Joint Ventures v Partnerships

Even the best-laid plans can go astray. Nowhere does this age-old saying seem more appropriate than in the context of a joint venture or a partnership agreement, particularly amongst ‘friends’. Doing business with others is always inherently risky, and unfortunately the best cure for interpersonal or commercial defects that might arise in the performance of your agreement is preventing them from happening in the first place.

Understanding the difference between a partnership and a joint venture can help you to avoid thorny disputes regarding your rights and obligations in the performance of your business agreement.

What is a partnership?

  • Two or more individuals, as partners, carry on a business where their relationship is established by a partnership agreement and is governed by legislation such as the Partnership Act 1963 (ACT).
  • A partnership is NOT a separate entity (like a corporation, for example).
  • Assets of partnership are owned by partners either jointly or in whatever proportions that have been set out in the partnership agreement
  • This is an ongoing relationship.

In a general partnership, partners can be jointly and severally liable for other partners’ debts. However, partners can limit their liability in respect of the debts and responsibilities of the business in the event that they do not participate in the management of the business

‘Joint and several liability’ arises where the partners jointly agree to do something, but also individually make separate promises to do that same thing. This means that each of the partners are liable for the entire obligation until all the partners perform the relevant obligation.

Another important difference is that partners owe fiduciary duties to each other – that is not to say each partner is obliged to act in the interests of the other, to the exclusion of their own interest.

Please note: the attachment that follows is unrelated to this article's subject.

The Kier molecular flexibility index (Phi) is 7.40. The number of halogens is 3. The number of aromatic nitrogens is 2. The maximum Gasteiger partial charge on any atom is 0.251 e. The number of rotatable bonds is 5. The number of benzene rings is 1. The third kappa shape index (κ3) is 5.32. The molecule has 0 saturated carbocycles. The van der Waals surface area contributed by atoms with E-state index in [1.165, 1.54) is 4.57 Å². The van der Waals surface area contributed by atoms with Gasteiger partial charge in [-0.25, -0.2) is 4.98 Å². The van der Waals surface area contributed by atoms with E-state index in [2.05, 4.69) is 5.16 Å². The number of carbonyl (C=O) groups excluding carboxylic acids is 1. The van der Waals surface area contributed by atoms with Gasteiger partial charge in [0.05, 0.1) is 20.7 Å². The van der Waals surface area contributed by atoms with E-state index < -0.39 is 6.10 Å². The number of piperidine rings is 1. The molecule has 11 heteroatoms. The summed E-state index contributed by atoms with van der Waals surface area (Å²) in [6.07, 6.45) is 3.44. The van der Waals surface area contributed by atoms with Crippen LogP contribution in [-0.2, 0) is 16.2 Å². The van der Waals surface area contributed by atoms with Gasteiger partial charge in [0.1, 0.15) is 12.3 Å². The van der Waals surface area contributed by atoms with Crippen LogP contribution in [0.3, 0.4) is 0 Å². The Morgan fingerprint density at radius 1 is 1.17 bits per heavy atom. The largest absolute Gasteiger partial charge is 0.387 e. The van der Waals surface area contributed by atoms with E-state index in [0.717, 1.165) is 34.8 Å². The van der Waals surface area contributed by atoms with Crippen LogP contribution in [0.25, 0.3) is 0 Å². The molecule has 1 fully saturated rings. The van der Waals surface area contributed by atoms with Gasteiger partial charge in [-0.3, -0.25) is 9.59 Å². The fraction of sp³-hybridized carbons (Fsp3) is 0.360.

Broadly speaking, this means not allowing your personal interests to conflict with those of the partnership, or retaining any personal benefit obtained through your partnership position.

How is a joint venture different from a partnership?

  • The relationship between the parties is characterised as entering into an agreement to work on the same goals or a defined project whilst remaining separate entities.
  • Think of a joint venture as a temporary commitment to a common goal.
  • The contributions of venturers may differ – as to how much each party puts in, the nature of these contributions, and when these contributions occur.
  • As opposed to partnerships, a joint venture relationship is governed by common law, contract law and the Corporations Act 2001 (if you choose to set up a specific company as a vehicle for the joint venture).
  • Where the parties fall into a dispute, the extent of the contractual relationship is determined by the Court.
  • Joint venturers do not owe fiduciary obligations to each other.

What happens if I fall out with my partner or the entity I am in a joint venture with?

In an ideal world, both parties would have a clear understanding as to the nature of their relationship, and their rights and liabilities throughout the performance of their respective obligations.

However, this is not always possible, or easy as people proceed “in good faith” by not documenting the nature of their intentions in getting into business with another. Other issues might not rear their heads immediately, therefore eventually unequal contributions by partners and joint venturers, parties who do not hold up their end of the agreement, personality clashes, and a general loss of trust can lead to complex disputes. Having your agreement properly documented can save a lot of stress and costs in the long run.

We can assist you with:

  • Ascertaining your rights, liabilities and obligations under your joint venture agreement or your partnership agreement.
  • Advising on exiting a joint venture or partnership agreement.
  • Preventing the other partner from dealing with the assets of the partnership in an inappropriate manner.
  • Complying with any applicable restraints of trade and non-compete clauses in either your partnership or joint venture agreement.
  • Ensuring that profits of the partnership, or the joint venture are distributed appropriately.
  • Representing you in negotiations or appearing for you in court proceedings.

To keep your plans from going too far astray, please contact the BAL Lawyers Litigation and Dispute Resolution team on 02 6274 0999.

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